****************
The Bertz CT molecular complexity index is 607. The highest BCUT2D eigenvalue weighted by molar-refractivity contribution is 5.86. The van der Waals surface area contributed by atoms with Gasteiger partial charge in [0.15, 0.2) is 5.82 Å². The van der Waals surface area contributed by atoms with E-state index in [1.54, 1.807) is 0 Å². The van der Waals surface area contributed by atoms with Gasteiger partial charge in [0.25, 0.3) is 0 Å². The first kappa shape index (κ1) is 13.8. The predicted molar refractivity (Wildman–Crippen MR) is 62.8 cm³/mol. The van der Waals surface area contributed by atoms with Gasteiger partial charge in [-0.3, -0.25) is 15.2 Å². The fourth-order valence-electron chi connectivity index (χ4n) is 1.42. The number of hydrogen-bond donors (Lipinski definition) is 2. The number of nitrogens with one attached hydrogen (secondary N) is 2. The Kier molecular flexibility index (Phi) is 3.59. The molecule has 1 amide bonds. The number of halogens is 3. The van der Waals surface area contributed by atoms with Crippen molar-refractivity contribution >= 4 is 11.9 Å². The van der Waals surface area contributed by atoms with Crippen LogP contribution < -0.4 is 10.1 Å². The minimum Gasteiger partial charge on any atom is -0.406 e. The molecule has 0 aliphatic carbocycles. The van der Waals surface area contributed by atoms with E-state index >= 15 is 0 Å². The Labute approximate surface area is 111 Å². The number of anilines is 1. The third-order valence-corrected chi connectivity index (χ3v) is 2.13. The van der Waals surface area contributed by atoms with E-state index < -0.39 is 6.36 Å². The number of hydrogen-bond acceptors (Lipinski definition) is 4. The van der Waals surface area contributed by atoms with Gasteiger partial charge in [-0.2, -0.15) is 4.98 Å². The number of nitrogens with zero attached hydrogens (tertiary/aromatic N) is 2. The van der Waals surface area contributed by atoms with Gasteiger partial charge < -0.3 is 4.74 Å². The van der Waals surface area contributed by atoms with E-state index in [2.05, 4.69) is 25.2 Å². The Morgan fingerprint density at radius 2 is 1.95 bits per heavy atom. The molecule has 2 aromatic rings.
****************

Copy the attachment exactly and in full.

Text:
The Bertz CT molecular complexity index is 607. The highest BCUT2D eigenvalue weighted by molar-refractivity contribution is 5.86. The van der Waals surface area contributed by atoms with Gasteiger partial charge in [0.15, 0.2) is 5.82 Å². The van der Waals surface area contributed by atoms with E-state index in [1.54, 1.807) is 0 Å². The van der Waals surface area contributed by atoms with Gasteiger partial charge in [0.25, 0.3) is 0 Å². The first kappa shape index (κ1) is 13.8. The predicted molar refractivity (Wildman–Crippen MR) is 62.8 cm³/mol. The van der Waals surface area contributed by atoms with Gasteiger partial charge in [-0.3, -0.25) is 15.2 Å². The fourth-order valence-electron chi connectivity index (χ4n) is 1.42. The number of hydrogen-bond donors (Lipinski definition) is 2. The number of nitrogens with one attached hydrogen (secondary N) is 2. The Kier molecular flexibility index (Phi) is 3.59. The molecule has 1 amide bonds. The number of halogens is 3. The van der Waals surface area contributed by atoms with Crippen molar-refractivity contribution >= 4 is 11.9 Å². The van der Waals surface area contributed by atoms with Crippen LogP contribution < -0.4 is 10.1 Å². The minimum Gasteiger partial charge on any atom is -0.406 e. The molecule has 0 aliphatic carbocycles. The van der Waals surface area contributed by atoms with E-state index >= 15 is 0 Å². The Labute approximate surface area is 111 Å². The number of anilines is 1. The third-order valence-corrected chi connectivity index (χ3v) is 2.13. The van der Waals surface area contributed by atoms with E-state index < -0.39 is 6.36 Å². The number of hydrogen-bond acceptors (Lipinski definition) is 4. The van der Waals surface area contributed by atoms with Gasteiger partial charge in [-0.2, -0.15) is 4.98 Å². The number of nitrogens with zero attached hydrogens (tertiary/aromatic N) is 2. The van der Waals surface area contributed by atoms with Gasteiger partial charge < -0.3 is 4.74 Å². The van der Waals surface area contributed by atoms with E-state index in [2.05, 4.69) is 25.2 Å². The Morgan fingerprint density at radius 2 is 1.95 bits per heavy atom. The molecule has 2 aromatic rings.